Running is supposed to keep me sane. It’s my escape, my solace.  It’s the place I flee to when the world is too much, the place that I am excited to go on a really awesomely beautiful spring or fall day.  When I am pissed off and can’t get over it, I run. When I can’t figure out how in the hell to apply Habermas to the current state of the media for the paper that’s due in five hours, I run.  When I’m listlessly wandering around the house, I run, and when I get back, I’m focused.

When I was training for my first half marathon, I did it largely without an ipod for two reasons. One, I knew that some marathons won’t allow them for safety reasons.  I’m not usually a safety-first kinda gal, but I see their point—running without one of your senses alerted could be unwise given the circumstances. Mostly, though, I wasn’t sure what the KC marathon would allow, and I decided to err on the side of caution, and train without them.

Secondly, and probably more importantly, because of a piece of advice I found in the first and best running book I’ve ever come across.  The book is called The Non-Runner’s Marathon Trainer, and I “borrowed” it from my roommate Marilou, oh, three years ago.  I still have it, I still read it fairly frequently.  (ML, I promise, I’ll give it back. It’s in the mail right now.)  The authors have an interesting piece of advice.

“Do something for yourself. Go for a walk—by yourself.  Leave the walkman (ok, so it’s an old book) at home. Leave the day behind and as you walk, listen.  Listen to what you’re normally too busy to hear. Nature. Your body. Your heart. The Higher Power at work in your life, if that’s your belief.  Listen to the “yeah, buts…”and ask yourself if you are going to continue to let them control you, or if it’s time that you took control of them.  Granted, running a marathon is certainly not the only way to exercise control over your life….it will change your life. That’s a promise.”

There are so many fantastic things about this book, the main one being the philosophy of “create your own reality.” Simply put, you construct your conditions. You choose your destiny, and if you chose to overcome, you will. This running manual is far more about the mentality than the physicality of a run.

They advise against running with a hidden agenda; for example, running to lose weight or micro-managing your times. Ultimately, they say, these are peripheral goals that have more to do with our own expectations for ourselves and our own levels of self confidence.   Instead of finding the simple act of running rewarding, we set ourselves up for a disappointment by placing inappropriate expectations on ourselves and the experience.  There is so much more to ponder there, to discuss. I could write a whole blog about our competitive nature as humans, our socially conditioned desire for more of everything, and how we conceal our pain and suffering—and, conversely, our joy and revelation—by acquisition of something beyond ourselves as opposed to within ourselves.  I think about this condition of human nature a lot…every time I feel like a little “retail therapy” will fix my mood, or when I think a good evening of extravagant food and drinks is necessary.  Again…this is a topic for another blog.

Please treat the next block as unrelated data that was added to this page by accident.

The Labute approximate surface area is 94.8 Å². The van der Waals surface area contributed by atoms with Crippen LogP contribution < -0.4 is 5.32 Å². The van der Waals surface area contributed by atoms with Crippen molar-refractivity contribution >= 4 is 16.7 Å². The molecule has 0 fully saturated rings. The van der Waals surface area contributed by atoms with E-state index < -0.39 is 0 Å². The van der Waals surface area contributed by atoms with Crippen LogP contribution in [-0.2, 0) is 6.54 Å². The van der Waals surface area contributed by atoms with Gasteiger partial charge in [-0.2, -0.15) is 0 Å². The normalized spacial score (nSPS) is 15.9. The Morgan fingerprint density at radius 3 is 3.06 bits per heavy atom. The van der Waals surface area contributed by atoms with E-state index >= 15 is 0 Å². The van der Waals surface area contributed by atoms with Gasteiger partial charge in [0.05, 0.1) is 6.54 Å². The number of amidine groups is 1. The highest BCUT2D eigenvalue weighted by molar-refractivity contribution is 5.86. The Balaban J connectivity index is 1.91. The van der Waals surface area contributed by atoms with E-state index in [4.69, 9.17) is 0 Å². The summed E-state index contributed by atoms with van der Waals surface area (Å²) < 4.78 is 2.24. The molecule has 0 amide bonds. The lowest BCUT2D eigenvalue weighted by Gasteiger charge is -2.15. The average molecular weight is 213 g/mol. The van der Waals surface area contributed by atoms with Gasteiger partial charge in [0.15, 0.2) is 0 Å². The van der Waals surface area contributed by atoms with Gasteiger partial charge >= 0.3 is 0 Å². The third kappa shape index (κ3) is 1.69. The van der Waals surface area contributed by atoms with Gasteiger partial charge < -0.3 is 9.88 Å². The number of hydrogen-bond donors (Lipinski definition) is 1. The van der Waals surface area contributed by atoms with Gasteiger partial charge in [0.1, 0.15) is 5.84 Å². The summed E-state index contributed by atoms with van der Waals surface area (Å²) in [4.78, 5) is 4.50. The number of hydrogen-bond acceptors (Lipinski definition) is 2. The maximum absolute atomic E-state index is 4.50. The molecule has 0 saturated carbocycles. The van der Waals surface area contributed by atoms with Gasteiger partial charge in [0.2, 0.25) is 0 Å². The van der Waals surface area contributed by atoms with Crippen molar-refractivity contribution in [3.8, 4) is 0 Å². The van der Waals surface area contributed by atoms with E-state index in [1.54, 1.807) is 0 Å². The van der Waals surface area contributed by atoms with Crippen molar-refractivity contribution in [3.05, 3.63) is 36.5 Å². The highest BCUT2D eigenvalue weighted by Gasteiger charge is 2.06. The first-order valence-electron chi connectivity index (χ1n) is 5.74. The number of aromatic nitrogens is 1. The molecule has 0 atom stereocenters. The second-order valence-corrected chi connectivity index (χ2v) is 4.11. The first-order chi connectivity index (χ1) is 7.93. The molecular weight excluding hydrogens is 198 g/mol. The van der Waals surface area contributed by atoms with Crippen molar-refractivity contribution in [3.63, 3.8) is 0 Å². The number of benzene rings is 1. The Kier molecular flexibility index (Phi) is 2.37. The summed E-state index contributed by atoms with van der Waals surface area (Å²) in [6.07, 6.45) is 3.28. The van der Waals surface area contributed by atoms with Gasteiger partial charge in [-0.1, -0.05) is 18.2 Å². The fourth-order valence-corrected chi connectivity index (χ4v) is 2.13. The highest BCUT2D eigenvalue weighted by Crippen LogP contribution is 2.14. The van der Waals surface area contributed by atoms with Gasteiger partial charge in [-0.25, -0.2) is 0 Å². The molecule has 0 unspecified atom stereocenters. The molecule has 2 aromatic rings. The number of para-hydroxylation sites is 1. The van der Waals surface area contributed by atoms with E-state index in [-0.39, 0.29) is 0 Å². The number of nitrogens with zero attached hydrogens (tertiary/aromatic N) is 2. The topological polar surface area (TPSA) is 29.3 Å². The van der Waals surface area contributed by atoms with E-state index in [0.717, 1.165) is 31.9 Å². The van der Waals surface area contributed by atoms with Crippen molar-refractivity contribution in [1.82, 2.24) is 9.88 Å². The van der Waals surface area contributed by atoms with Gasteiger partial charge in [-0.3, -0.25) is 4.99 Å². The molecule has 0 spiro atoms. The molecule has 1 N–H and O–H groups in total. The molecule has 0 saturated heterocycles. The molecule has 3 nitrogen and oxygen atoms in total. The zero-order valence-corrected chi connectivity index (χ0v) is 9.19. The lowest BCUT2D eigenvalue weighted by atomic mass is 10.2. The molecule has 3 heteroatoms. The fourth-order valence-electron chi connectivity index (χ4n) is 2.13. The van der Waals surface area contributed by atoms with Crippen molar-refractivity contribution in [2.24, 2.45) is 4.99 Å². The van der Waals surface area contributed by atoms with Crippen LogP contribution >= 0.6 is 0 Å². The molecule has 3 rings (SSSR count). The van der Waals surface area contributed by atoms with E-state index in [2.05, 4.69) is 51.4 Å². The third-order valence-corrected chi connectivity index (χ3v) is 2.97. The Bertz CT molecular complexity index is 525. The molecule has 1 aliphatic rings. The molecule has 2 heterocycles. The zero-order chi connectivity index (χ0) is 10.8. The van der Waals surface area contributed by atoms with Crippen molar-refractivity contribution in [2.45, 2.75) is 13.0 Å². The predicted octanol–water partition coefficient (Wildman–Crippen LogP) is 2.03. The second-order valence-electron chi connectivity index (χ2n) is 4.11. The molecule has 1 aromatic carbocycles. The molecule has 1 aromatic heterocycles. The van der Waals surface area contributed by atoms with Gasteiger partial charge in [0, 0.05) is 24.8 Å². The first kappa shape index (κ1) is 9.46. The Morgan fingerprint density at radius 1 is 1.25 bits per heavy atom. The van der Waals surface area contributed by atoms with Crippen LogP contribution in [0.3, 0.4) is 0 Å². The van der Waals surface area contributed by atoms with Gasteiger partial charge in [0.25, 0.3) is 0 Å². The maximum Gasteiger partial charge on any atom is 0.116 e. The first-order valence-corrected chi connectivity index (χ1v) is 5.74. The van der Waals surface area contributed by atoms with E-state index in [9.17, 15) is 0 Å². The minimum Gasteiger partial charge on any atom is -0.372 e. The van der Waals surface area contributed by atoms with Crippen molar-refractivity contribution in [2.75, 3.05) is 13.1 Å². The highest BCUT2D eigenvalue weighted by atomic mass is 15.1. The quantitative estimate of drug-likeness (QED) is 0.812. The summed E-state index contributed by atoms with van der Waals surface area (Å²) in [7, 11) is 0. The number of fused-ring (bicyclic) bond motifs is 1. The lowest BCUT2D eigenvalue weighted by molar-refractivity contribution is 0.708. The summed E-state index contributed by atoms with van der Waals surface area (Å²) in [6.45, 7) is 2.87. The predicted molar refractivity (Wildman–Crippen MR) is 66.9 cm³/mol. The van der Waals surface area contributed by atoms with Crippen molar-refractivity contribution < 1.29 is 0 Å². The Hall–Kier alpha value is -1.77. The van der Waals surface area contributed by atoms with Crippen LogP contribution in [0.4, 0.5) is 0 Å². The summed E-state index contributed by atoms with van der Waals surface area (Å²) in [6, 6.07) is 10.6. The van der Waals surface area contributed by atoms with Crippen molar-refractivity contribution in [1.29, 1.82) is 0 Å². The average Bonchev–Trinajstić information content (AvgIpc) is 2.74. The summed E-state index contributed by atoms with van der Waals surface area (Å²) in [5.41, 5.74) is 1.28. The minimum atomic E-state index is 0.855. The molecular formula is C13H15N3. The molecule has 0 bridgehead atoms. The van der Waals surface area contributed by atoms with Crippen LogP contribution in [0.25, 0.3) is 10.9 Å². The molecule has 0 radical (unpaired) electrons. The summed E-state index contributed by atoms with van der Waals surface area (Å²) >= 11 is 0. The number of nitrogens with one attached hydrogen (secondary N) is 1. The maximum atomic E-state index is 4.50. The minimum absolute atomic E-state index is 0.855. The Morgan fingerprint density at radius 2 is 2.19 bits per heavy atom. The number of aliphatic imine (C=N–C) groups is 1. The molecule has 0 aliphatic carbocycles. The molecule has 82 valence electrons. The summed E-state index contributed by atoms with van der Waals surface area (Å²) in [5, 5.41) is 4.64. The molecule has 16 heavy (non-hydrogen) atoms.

I’ve read countless articles about how we, and our children are more and more disconnected from nature, how caught up in our techno-brilliant world we are.  I decided it was time to stop and listen.  I’m a good talker, I’m techno-savvy, I’m a good communicator and I’m certainly a good conversationalist. I think, though, that I can use a few lessons in listening.  Not just to someone else, but to the world in general.

I’ve decided that running, for me anyway, has to be about the soul.  It is meditation. It is quietude. It’s where I center and go forward—literally.  This is not the way for everyone, and I realize that I am getting awfully close to New Age.  But I’ve found that I run the best when I listen, when I can hear the way my feet sound on the pavement, the way my breathing resonates, when I can see how my dog perks his ears at the oncoming traffic, or how that hawk has been circling, watching over me, for the last half mile.  When I stop adjusting my ipod, looking at my watch, worrying about the time I’m losing when I let my dog pee on some unsuspecting telephone pole, I feel more connected. I feel more in the world, more part of it, rather than just a blur running through it. And that’s a good thing.


Posted on May 19, 2010, in Healthy Body, Run Like The Wind. Bookmark the permalink. Leave a comment.